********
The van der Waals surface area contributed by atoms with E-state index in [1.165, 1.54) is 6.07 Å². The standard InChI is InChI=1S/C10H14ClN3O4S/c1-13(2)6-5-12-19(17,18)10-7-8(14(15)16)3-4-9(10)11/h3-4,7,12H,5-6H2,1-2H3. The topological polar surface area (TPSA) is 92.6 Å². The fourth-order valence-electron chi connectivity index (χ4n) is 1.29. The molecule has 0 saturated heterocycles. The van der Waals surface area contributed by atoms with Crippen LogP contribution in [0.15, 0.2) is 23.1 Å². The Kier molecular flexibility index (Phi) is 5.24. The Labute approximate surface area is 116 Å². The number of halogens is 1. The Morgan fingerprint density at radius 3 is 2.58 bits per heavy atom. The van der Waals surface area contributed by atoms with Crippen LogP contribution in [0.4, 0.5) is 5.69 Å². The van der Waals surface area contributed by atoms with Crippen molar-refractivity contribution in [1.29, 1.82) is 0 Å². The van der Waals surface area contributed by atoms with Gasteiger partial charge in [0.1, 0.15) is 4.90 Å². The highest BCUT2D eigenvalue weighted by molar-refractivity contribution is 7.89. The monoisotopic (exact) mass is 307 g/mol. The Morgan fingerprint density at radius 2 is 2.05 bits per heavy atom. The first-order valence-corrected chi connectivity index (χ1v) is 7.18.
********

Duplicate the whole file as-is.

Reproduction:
The van der Waals surface area contributed by atoms with E-state index in [1.165, 1.54) is 6.07 Å². The standard InChI is InChI=1S/C10H14ClN3O4S/c1-13(2)6-5-12-19(17,18)10-7-8(14(15)16)3-4-9(10)11/h3-4,7,12H,5-6H2,1-2H3. The topological polar surface area (TPSA) is 92.6 Å². The fourth-order valence-electron chi connectivity index (χ4n) is 1.29. The molecule has 0 saturated heterocycles. The van der Waals surface area contributed by atoms with Crippen LogP contribution in [0.15, 0.2) is 23.1 Å². The Kier molecular flexibility index (Phi) is 5.24. The Labute approximate surface area is 116 Å². The number of halogens is 1. The Morgan fingerprint density at radius 3 is 2.58 bits per heavy atom. The van der Waals surface area contributed by atoms with Crippen LogP contribution in [0.4, 0.5) is 5.69 Å². The van der Waals surface area contributed by atoms with Crippen molar-refractivity contribution in [1.29, 1.82) is 0 Å². The van der Waals surface area contributed by atoms with Gasteiger partial charge in [0.1, 0.15) is 4.90 Å². The highest BCUT2D eigenvalue weighted by molar-refractivity contribution is 7.89. The monoisotopic (exact) mass is 307 g/mol. The Morgan fingerprint density at radius 2 is 2.05 bits per heavy atom. The first-order valence-corrected chi connectivity index (χ1v) is 7.18.